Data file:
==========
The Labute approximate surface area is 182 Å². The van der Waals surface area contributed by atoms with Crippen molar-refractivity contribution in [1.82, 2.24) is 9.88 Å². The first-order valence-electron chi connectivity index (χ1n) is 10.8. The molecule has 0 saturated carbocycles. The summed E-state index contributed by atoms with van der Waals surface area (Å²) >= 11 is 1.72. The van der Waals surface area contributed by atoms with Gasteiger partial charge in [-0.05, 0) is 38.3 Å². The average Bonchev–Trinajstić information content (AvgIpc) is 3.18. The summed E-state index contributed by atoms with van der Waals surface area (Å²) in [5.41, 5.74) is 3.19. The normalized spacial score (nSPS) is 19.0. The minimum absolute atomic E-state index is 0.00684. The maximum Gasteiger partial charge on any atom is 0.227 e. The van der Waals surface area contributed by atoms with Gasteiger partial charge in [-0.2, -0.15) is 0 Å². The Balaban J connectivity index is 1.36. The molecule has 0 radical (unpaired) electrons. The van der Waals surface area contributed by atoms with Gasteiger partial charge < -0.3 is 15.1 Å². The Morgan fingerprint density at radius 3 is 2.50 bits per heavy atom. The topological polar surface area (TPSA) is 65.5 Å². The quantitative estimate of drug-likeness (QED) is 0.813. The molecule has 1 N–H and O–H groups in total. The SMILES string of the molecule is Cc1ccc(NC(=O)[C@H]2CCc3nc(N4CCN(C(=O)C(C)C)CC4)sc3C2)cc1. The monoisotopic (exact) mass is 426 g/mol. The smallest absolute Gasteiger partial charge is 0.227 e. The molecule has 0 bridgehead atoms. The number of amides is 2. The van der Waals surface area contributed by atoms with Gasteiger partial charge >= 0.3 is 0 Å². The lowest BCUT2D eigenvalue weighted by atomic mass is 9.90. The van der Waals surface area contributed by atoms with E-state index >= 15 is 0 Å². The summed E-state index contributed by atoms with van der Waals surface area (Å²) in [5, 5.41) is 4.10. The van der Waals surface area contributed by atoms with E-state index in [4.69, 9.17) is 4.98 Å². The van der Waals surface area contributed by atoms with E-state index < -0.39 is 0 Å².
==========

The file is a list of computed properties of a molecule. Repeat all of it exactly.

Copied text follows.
The Labute approximate surface area is 182 Å². The van der Waals surface area contributed by atoms with Crippen molar-refractivity contribution in [1.82, 2.24) is 9.88 Å². The first-order valence-electron chi connectivity index (χ1n) is 10.8. The molecule has 0 saturated carbocycles. The summed E-state index contributed by atoms with van der Waals surface area (Å²) >= 11 is 1.72. The van der Waals surface area contributed by atoms with Gasteiger partial charge in [-0.05, 0) is 38.3 Å². The average Bonchev–Trinajstić information content (AvgIpc) is 3.18. The summed E-state index contributed by atoms with van der Waals surface area (Å²) in [5.41, 5.74) is 3.19. The normalized spacial score (nSPS) is 19.0. The minimum absolute atomic E-state index is 0.00684. The maximum Gasteiger partial charge on any atom is 0.227 e. The van der Waals surface area contributed by atoms with Gasteiger partial charge in [-0.2, -0.15) is 0 Å². The Balaban J connectivity index is 1.36. The molecule has 0 radical (unpaired) electrons. The van der Waals surface area contributed by atoms with Gasteiger partial charge < -0.3 is 15.1 Å². The Morgan fingerprint density at radius 3 is 2.50 bits per heavy atom. The topological polar surface area (TPSA) is 65.5 Å². The quantitative estimate of drug-likeness (QED) is 0.813. The molecule has 1 N–H and O–H groups in total. The SMILES string of the molecule is Cc1ccc(NC(=O)[C@H]2CCc3nc(N4CCN(C(=O)C(C)C)CC4)sc3C2)cc1. The monoisotopic (exact) mass is 426 g/mol. The smallest absolute Gasteiger partial charge is 0.227 e. The molecule has 0 bridgehead atoms. The number of amides is 2. The van der Waals surface area contributed by atoms with Gasteiger partial charge >= 0.3 is 0 Å². The lowest BCUT2D eigenvalue weighted by atomic mass is 9.90. The van der Waals surface area contributed by atoms with E-state index >= 15 is 0 Å². The summed E-state index contributed by atoms with van der Waals surface area (Å²) in [5, 5.41) is 4.10. The van der Waals surface area contributed by atoms with E-state index in [4.69, 9.17) is 4.98 Å². The van der Waals surface area contributed by atoms with E-state index < -0.39 is 0 Å².